Do local enemies attack alien and native Impatiens alike?

Kamil Najberek, Wojciech Solarz, Damian Chmura


The enemy release hypothesis (ERH) attributes the invasive behavior of some alien species to decreased pressure from natural enemies, as they have been left behind in the hosts’ native range. The majority of research supports this idea, but some studies confirm it only partially or even contradict it. Here, we present the results of ERH tests of three Impatiens species studied in southern Poland in 2010–2011. Two of them are alien and invasive in Europe (Impatiens glandulifera, I. parviflora) and one is native (I. noli-tangere). We compared the three species in terms of the percentage of all leaves showing symptoms of disease and/or damage, and also the number of pests recorded on the monitored plants.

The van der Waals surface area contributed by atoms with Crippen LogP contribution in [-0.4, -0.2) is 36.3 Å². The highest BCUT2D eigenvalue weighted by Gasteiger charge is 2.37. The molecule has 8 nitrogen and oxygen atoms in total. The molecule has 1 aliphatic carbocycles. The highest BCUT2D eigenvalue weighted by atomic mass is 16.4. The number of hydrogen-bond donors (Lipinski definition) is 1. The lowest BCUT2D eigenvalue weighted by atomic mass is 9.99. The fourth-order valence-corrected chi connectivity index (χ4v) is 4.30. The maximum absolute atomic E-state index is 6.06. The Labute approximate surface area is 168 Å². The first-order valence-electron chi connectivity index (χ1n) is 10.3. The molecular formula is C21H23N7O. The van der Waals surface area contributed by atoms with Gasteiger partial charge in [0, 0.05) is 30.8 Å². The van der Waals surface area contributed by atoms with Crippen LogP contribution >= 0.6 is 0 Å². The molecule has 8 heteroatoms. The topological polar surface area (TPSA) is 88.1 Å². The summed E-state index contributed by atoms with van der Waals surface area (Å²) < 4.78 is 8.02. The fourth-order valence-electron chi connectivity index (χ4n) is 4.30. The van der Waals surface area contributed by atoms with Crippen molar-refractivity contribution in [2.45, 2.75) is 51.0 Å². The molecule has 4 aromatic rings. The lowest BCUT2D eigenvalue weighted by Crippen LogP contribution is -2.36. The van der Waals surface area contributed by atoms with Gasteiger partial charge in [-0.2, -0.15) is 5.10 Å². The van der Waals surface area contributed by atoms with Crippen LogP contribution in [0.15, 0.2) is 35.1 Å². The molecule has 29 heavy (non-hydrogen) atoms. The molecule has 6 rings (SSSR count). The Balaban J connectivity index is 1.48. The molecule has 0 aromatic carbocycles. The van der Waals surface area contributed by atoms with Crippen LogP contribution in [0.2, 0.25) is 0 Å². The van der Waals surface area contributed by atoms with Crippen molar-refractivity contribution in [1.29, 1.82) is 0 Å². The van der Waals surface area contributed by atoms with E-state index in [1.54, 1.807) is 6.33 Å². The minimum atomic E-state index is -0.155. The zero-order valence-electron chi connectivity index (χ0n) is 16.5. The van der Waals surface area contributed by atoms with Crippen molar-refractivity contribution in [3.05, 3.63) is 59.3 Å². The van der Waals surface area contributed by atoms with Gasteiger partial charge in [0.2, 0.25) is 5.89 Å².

In 1071 individual plant controls, we assessed 17 180 leaves, 7552 of which showed symptoms of disease/damage, and we recorded 5721 invertebrates, 5220 of them were pests. Rusts and spots were the predominant symptoms and Aphidoidea were the dominant group of pests. Comparisons of the two alien and one native Impatiens did not confirm the ERH in 90% of the performed tests. Most of the differences between the species were not significant, and most of the significant ones contradicted the ERH. The only results confirming the ERH were found in comparisons between I. parviflora and I. noli-tangere. The tests between two alien species showed that I. parviflora was under higher pest pressure, while I. glandulifera had more disease and damage symptoms, thus, plant–enemy relations differed between the two balsams. In summary, the presented results add evidence that the success of some alien species may depend on factors related to biotic and/or abiotic conditions in ways that are not explained by the enemy release hypothesis.


biological invasions; enemy release hypothesis; invasiveness; congeneric pairs; harmfulness scale; leaf damage; pest attack; plant–enemy relations

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